Inventing Temperature: Measurement and Scientific Progress
What is temperature, and how can we measure it correctly? These may seem like simple questions, but the most renowned scientists struggled with them throughout the 18th and 19th centuries. In Inventing Temperature, Chang examines how scientists first created thermometers; how they measured temperature beyond the reach of standard thermometers; and how they managed to assess the reliability and accuracy of these instruments without a circular reliance on the instruments themselves. In a discussion that brings together the history of science with the philosophy of science, Chang presents the simple eet challenging epistemic and technical questions about these instruments, and the complex web of abstract philosophical issues surrounding them. Chang's book shows that many items of knowledge that we take for granted now are in fact spectacular achievements, obtained only after a great deal of innovative thinking, painstaking experiments, bold conjectures, and controversy. Lurking behind these achievements are some very important philosophical questions about how and when people accept the authority of science.
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1 Keeping the Fixed Points Fixed
2 Spirit Air and Quicksilver
3 To Go Beyond
4 Theory Measurement and Absolute Temperature
5 Measurement Justification and Scientific Progress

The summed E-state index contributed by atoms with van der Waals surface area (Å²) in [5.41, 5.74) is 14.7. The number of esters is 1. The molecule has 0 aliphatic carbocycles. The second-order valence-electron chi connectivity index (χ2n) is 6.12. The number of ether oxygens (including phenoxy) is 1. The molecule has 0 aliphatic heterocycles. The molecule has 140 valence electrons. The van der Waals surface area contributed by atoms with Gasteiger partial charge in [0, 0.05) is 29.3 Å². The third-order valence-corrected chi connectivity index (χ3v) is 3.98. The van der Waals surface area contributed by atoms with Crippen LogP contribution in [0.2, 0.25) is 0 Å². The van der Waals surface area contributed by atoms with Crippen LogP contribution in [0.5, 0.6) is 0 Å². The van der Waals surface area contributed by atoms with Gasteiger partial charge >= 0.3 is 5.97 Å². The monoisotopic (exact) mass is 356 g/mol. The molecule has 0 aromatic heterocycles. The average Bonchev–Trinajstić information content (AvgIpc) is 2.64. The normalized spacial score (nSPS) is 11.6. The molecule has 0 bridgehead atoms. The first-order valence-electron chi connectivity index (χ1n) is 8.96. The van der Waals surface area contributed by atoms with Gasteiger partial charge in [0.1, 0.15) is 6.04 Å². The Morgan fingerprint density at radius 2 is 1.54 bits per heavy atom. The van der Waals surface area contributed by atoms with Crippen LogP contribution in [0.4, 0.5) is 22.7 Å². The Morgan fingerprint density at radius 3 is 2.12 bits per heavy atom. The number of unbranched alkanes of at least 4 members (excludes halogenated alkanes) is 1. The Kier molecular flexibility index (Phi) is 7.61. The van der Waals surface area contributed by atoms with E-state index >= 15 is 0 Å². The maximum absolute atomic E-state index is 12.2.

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absolute temperature abstract actual air thermometer Aitken alcohol thermometer Amontons amount of heat assumption boiling point boiling water Bridgman caloric theory Carnot cycle Cavendish century chapter coherentism cold complementary science concept of temperature concrete cooling correct definition discussion domain empirical epistemic iteration epistemic virtues expansion experimental experiments Fahrenheit fixed points fixity free caloric freezing point function gas thermometers gases Guyton Hau¨y heat engine idea ideal gas initial Irvinist Joule Joule-Thomson justification Laplace latent heat liquid Luc’s meaning measurement melting point mercury thermometer method of mixtures molecules numerical observations ontological principles operationalization operations perature philosophical physics platinum point of mercury point of water pressure problem pyrometer pyrometry quantity question Re´aumur reasons Regnault Royal Society committee scale scientists specific heat standard steam point supercooling superheating theoretical theory of heat thermal thermodynamic thermom thermometry thermoscope Thomson values vapor Wedgwood Wedgwood pyrometer zero